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What does the Government’s new white paper mean for HIV prevention and care?

24/02/2021

By Cheryl Gowar, Policy & Campaigns Manager

The way healthcare in England is organised and delivered has caused all sorts of problems for people living with or at risk of HIV. For five years we’ve known PrEP is effective but it’s only now, after legal wrangling, that we have an agreement on how it will be provided. Uncertainty around responsibility for HIV-specific vaccination schedules means that some GPs offer vaccinations while others don’t, leading to potential gaps in treatment. People newly diagnosed with HIV should receive referrals to specialist HIV support services, but these services are in a perpetual battle for funding because it’s not clear who should pay for them. The list goes on.

The Government has issued a white paper on integrating healthcare as an intended to solve problems like these. Integrated Care Systems (ICSs) have existed since 2018 but under the Government’s proposals they will have real power and budgets. They will take over the commissioning of secondary (specialist) care and have more responsibility for primary care (GP, dentistry, and pharmacy). The aim is to shift organisation of healthcare to a more local level and to generate collaboration among all local providers of care to meet local needs.

In theory this all sounds positive, but what does it mean for HIV care? These are our key concerns:

  • Specialised services, which include HIV clinics, are currently commissioned by NHS England. The proposals have left open whether HIV services will be transferred to ICS responsibility or if NHS England retains some control. It’s possible arrangements will be different depending on where you live. There must be no loss of service during the transition process, and where care is handed over to ICSs it’s vital decision-making continues to involve people with HIV expertise. Each ICS will have a board and Partnership Council which includes representatives from across care providers. There must be a clear way for people living with HIV, clinicians, and other advocates to input into these new structures.
     
  • Some elements of HIV care, such as decisions on medications, guidance, and the service specification, must remain nationally organised to ensure a consistent standard of care, regardless of who is responsible for commissioning.
     
  • People living with HIV in the UK can attend any clinic, regardless of where they live. But it’s not clear how the proposed place-based system, which is designed to integrate care provision within each ICS, will work across ICS borders. NHS England has assured National AIDS Trust that “open access” care will be retained. We will also be working to make sure that integration of services works for people living with HIV who travel ‘out-of-area’ for parts of their care.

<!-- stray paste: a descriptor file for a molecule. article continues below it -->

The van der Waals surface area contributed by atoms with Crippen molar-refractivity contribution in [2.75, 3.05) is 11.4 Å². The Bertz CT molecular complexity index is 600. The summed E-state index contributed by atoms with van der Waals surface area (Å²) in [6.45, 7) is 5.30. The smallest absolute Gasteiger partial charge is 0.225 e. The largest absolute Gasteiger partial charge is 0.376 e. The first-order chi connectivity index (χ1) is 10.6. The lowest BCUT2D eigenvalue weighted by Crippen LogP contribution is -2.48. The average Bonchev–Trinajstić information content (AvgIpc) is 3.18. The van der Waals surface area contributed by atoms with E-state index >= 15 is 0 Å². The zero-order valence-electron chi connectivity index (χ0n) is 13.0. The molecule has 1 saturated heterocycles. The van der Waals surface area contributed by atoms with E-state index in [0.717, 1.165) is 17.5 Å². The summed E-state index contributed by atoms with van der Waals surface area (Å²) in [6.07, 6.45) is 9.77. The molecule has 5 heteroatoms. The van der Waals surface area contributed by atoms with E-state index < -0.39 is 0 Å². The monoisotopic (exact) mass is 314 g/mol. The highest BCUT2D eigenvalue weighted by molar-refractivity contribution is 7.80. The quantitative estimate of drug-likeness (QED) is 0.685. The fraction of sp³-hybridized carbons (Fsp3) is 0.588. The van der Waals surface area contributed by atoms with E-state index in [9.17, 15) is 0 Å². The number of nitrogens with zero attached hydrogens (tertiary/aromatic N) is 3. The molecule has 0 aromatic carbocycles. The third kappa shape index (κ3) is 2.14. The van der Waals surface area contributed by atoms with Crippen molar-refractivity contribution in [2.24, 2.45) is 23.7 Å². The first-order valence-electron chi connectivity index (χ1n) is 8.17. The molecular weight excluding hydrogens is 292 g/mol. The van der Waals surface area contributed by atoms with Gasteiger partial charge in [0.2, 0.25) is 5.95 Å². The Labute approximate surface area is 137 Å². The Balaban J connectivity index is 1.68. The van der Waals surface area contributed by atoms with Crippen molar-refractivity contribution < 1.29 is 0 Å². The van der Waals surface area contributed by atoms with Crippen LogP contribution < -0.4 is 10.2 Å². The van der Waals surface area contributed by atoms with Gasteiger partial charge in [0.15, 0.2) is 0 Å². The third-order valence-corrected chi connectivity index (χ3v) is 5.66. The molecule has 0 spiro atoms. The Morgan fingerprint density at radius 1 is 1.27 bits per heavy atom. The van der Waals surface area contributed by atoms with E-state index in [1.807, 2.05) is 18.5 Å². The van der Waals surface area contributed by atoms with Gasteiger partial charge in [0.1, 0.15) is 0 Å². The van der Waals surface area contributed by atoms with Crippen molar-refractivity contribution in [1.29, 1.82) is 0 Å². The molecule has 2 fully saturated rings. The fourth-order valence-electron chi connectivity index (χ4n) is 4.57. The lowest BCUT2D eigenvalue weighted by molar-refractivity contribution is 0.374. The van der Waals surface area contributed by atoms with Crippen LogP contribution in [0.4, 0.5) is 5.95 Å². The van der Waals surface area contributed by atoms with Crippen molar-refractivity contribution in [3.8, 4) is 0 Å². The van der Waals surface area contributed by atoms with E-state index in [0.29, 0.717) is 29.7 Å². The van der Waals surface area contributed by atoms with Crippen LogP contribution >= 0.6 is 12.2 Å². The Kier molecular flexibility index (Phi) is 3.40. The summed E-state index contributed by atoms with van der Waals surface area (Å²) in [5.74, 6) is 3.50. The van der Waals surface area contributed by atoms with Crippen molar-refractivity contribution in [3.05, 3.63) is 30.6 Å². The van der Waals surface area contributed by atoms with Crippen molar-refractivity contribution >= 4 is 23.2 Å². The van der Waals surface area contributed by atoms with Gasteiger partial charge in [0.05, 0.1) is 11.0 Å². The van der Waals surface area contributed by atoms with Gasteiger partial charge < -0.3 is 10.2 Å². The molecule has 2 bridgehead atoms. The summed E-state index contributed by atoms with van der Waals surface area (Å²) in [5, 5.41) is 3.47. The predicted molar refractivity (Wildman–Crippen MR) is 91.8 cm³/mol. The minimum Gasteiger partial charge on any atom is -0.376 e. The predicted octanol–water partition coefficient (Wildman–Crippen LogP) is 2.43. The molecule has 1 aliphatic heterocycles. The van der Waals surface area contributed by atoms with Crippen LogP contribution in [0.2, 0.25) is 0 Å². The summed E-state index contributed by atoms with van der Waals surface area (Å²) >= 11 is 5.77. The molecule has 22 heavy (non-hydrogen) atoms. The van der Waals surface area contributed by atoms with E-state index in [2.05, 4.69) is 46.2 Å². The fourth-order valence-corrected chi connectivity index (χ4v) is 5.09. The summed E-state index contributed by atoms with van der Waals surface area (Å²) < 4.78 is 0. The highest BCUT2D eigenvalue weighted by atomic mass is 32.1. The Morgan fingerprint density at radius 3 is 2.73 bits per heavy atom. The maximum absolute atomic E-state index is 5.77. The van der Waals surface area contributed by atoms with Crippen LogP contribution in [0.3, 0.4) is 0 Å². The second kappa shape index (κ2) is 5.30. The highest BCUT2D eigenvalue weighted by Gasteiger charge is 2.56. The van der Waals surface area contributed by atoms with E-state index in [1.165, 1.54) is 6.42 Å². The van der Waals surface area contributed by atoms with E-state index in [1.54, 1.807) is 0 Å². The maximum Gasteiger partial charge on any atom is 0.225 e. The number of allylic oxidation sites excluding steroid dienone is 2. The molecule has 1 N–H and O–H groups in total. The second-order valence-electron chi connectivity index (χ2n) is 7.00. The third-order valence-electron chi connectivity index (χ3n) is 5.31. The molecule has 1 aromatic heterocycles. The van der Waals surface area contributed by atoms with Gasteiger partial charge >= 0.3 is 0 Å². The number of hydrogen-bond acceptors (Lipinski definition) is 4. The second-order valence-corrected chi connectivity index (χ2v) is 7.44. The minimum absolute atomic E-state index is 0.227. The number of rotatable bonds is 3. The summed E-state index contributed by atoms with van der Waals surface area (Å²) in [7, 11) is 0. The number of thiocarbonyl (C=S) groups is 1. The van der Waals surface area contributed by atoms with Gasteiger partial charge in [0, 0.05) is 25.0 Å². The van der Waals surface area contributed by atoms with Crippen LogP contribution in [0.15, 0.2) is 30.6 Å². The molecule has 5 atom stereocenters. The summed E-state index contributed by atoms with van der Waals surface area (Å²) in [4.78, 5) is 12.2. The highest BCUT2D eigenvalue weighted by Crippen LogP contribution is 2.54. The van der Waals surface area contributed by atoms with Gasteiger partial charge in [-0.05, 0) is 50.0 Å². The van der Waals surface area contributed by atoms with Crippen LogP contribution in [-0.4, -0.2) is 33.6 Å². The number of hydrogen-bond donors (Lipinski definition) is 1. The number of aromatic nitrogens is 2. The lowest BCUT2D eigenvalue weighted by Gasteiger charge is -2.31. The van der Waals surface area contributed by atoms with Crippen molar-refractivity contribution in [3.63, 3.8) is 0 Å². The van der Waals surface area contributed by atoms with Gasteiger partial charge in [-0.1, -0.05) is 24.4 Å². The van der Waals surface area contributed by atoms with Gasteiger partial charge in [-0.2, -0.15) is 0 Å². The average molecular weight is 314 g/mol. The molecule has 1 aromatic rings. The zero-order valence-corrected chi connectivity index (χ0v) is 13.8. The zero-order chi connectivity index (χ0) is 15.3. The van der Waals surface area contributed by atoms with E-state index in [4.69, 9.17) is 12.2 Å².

• Over the years, there have been some stubborn healthcare problems the Department of Health and NHS England haven’t been able to resolve. These include how to share data effectively between clinicians without compromising patient confidentiality, and how to respond to the expanding need for mental health and social care services. Problems like these now land on ICSs’ doorsteps. If the Government is going to shift the problems it has been unable to resolve to the local level, it must also provide ICS with the resources necessary to tackle these issues. Still, it might have to concede that some problems require national level solutions.
     
  • The white paper leaves a glaring hole in terms of what public health and social care services should look like. To be fair, it recognises these issues require their own, more detailed, solutions but we’ve all been waiting a long time for progress in these areas. An integrated system can only be effective if its component parts are fit for purpose. The Government must come forward with plans for viable future public health and social care systems if it doesn’t want to derail its integration project before it has even started.

To provide effective care for people living with or at risk of HIV, all elements of the system must work together. The proposed changes have the potential to make it happen, but the devil is in the detail, and this is where the white paper comes up short.

We need to see long-term thinking for the health system with investment in prevention as well as the integration of quality services. The white paper is a start, but the Government’s next steps will determine whether it’s able to meet its responsibility of providing high-quality care for all people living with HIV in England while also achieving its goal of ending new HIV transmission by 2030.


Cheryl Gowar is Policy & Campaigns Manager at National AIDS Trust. Follow her on Twitter at @cherylgowar

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Feb 24, 2021 By joe.lester